SIRIUS Satellite Radio was incorporated on May 17, 1990 as Satellite CD Radio Inc. On November 18th 1999 the company changed their name to SIRIUS Satellite Radio Inc, which is the name under which the FCC license to distribute satellite radio was given to. SIRIUS Satellite radio currently offers over 100 of music, news, sports, talk, entertainment, traffic, weather, and children's programming to subscribers throughout the United States. Their primary source of revenue is through subscription fees, with most of their customers subscribing to SIRIUS Satellite Radio on either a monthly or a yearly basis. They also derive revenue from activation fees, advertising sales on non-music channels and the direct sale of SIRIUS radios, which are currently sold in over 6,500 retail locations around the nation. As of December 31, 2004, SIRIUS has had over 1.2 million subscribers and 375 employees. MARKETS
The overall market for Sirius is any consumer that listens to the radio. The target market that Sirius is aiming for is the 100 million automobiles currently on the road today. Sirius only has to gain a small portion of this market to become a profitable company. COMPETITION
Sirius faces competition for both listeners and advertising dollars. In addition to pre-recorded entertainment purchased or paying in cars, homes and using portable players, Sirius competes most directly with the following providers of radio or other audio services: XM Radio. Sirius's direct competitor in satellite radio service is XM Radio, the only other FCC licensee for satellite radio service in the United States. XM Radio broadcasts certain programming that we do not offer. XM Radio service is also offered as an option on various car model brands, certain of which do not also offer SIRIUS radios. Traditional AM/FM Radio. Sirius's competition also includes traditional AM/FM radio. Unlike SIRIUS radio, traditional AM/FM radio has had a well established market for its services for many years and generally offers free broadcast reception paid for by commercial advertising rather than by a subscription fee. Also, many radio stations offer information programming of a local nature, such as local news and sports, which Sirius does not offer as effectively as local radio. Some radio stations also have begun reducing the number of commercials per hour, expanding the range of music played on the air and experimenting with new formats in order to compete more directly with satellite radio services. Internet Radio and Downloading Devices. Internet radio broadcasts have no geographic limitations and can provide listeners with radio programming from around the country and the world. Although Sirius believes that the current sound quality of Internet radio is below standard and may vary depending on factors that can distort or interrupt the broadcast, such as network traffic, Sirius expects that improvements from higher bandwidths, faster modems and wider programming selections may make Internet radio a more significant competitor in the future. Direct Broadcast Satellite and Cable Audio. A number of companies provide specialized audio services through either direct broadcast satellite or cable audio systems. These services are targeted to fixed locations, mostly in-home. The radio service offered by direct broadcast satellite and cable audio is often included as part of a package of digital services with video service, and video customers therefore generally do not pay an additional monthly charge for the audio service. PRODUCTS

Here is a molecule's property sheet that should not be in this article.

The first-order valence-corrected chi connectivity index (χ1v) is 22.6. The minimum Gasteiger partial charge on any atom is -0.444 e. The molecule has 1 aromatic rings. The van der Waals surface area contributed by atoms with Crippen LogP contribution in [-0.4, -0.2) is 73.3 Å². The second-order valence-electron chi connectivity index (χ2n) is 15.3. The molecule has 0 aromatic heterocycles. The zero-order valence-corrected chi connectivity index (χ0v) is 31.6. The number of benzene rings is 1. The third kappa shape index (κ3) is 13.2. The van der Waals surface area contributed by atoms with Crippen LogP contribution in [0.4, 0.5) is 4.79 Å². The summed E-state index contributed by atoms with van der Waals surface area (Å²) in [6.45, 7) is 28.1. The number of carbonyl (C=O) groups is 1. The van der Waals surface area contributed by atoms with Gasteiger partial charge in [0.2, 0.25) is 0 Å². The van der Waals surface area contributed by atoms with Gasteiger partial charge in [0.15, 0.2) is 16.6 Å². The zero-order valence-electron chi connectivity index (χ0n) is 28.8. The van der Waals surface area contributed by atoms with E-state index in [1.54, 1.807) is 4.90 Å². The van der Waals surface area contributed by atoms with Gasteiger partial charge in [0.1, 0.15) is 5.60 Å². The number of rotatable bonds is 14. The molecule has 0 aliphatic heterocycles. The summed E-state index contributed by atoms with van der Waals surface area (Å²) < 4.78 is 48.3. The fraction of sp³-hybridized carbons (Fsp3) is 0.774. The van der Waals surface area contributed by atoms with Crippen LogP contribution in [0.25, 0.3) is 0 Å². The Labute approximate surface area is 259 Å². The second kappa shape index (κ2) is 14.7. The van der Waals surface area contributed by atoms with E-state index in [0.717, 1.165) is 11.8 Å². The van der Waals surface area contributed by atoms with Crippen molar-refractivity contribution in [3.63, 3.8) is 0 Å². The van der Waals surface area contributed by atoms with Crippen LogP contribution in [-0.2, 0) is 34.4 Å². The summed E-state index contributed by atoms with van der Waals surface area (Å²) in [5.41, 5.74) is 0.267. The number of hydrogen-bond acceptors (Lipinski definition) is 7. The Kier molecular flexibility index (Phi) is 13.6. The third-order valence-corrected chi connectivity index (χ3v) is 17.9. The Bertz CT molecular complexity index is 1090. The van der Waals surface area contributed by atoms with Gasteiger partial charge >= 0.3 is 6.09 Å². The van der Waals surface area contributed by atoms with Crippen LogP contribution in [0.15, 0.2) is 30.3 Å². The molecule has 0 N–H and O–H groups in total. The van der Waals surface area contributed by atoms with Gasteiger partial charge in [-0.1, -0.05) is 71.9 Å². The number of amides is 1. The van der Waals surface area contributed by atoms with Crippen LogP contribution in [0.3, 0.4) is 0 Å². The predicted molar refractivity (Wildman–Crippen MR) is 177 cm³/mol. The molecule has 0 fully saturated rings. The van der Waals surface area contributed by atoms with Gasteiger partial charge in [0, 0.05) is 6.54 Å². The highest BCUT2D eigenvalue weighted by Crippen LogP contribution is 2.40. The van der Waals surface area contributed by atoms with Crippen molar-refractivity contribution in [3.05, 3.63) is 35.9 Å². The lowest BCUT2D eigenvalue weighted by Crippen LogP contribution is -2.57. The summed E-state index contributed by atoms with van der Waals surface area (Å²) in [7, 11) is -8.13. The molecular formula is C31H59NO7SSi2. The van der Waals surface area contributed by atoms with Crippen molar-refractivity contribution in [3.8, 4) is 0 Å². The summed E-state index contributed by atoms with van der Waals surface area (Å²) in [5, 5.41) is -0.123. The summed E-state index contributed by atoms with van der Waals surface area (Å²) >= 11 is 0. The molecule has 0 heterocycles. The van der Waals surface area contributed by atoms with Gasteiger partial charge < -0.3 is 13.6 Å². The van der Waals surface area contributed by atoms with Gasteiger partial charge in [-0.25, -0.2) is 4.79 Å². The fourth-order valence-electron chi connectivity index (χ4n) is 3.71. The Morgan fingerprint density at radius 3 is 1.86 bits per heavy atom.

Sirius's music channels offer nearly every genre in music from heavy metal and hip-hop to country, dance, jazz, Latin and classical. Each of their 65 music channels is programmed and hosted by a team of experts in their field, including musical performers and other unique personalities. Sirius's programming is dynamic, fluid and changes from time to time. In addition to...